(posted; Etymology page)
I was wondering if Japanese proverbs with animal would be comprehensible for the other language speakers when I teach them to my students. Hopefully or I really appreciate if you read another versions from (part 1) in Etymology page here .
*even Homer sometimes nods 「猿も木から落ちる」
In Japanese proverb 'monkey' version is popular. "even monkeys fall from trees". I was bit surprised to find "pride comes before a fall" as I think this version is slightly different in meaning. But this one can be a good moral lesson as well; not to be too bold (hope my interpretation is correct)
*The dog that trots about finds a bone 「犬も歩けば棒に当たる」
I knew Japanese version is also used in both positive and negative meaning even though I personally uses in fortunate situation. We only have this English version 'even a dog, if it walks, will bump into a pole', but used in both good and bad connotation.
My husband 'who used to be a bank clerk' said, this proverb was kind of his motto when he was doing outside sales work while young.
*a cornered rat will bite a cat ｢窮鼠猫を噛む」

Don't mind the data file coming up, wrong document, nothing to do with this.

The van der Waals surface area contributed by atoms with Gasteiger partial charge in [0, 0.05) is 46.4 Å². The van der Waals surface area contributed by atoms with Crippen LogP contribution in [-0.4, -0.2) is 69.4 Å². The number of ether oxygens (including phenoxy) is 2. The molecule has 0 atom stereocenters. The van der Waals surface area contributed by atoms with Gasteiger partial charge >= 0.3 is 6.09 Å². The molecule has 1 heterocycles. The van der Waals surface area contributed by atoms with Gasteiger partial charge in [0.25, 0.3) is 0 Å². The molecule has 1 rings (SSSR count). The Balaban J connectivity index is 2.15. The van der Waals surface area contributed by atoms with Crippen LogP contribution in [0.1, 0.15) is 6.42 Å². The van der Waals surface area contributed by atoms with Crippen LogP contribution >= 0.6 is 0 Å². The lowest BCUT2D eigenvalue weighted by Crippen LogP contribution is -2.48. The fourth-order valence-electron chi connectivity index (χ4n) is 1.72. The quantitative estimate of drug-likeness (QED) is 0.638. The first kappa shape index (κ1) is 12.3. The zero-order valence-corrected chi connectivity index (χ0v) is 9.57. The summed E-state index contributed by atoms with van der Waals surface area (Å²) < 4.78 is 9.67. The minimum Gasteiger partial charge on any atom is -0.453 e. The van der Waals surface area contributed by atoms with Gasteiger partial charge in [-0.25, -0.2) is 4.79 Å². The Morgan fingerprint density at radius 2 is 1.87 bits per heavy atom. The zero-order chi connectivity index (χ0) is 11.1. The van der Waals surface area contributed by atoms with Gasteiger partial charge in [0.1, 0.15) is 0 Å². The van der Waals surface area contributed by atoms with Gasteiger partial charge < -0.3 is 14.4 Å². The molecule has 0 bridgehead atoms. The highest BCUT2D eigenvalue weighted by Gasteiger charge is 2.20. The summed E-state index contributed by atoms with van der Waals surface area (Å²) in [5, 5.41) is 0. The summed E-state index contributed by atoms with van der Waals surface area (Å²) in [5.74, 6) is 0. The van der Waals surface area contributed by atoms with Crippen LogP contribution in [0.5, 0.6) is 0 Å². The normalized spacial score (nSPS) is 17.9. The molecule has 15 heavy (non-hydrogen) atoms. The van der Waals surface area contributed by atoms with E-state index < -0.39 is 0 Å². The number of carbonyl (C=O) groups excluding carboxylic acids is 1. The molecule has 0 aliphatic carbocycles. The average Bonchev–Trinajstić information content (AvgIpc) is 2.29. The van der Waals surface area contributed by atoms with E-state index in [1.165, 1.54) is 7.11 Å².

This one has the exact literal translation with Japanese version''. As it means 'despair turns cowards courageous', I sometimes feel this way towards my husband when I desperately need to talk back p;)
* 'like carp' on the chopping block(board) 「まな板の鯉」
We use 'carp' for this proverb. It derives from the state which carps get quiet once they are on the board unlike the time they were caught. I found that this one can be translated like 'there's nothing I can do. I'm doomed. My fate is sealed'.
*eyes of a cormorant, and of a hawk 「鵜の目鷹の目」
This one requires no explanation, I think. Seek with eyes of a predator; or keen eyes;
*example sentence with the same meaning*
The new boss is the kind who keeps a sharp eye out for every mistake.
Thank very much for reading; I got this one drafted when I wrote "part 1"
Hoping a lovely spring or autumn new week for everyone♡♡♡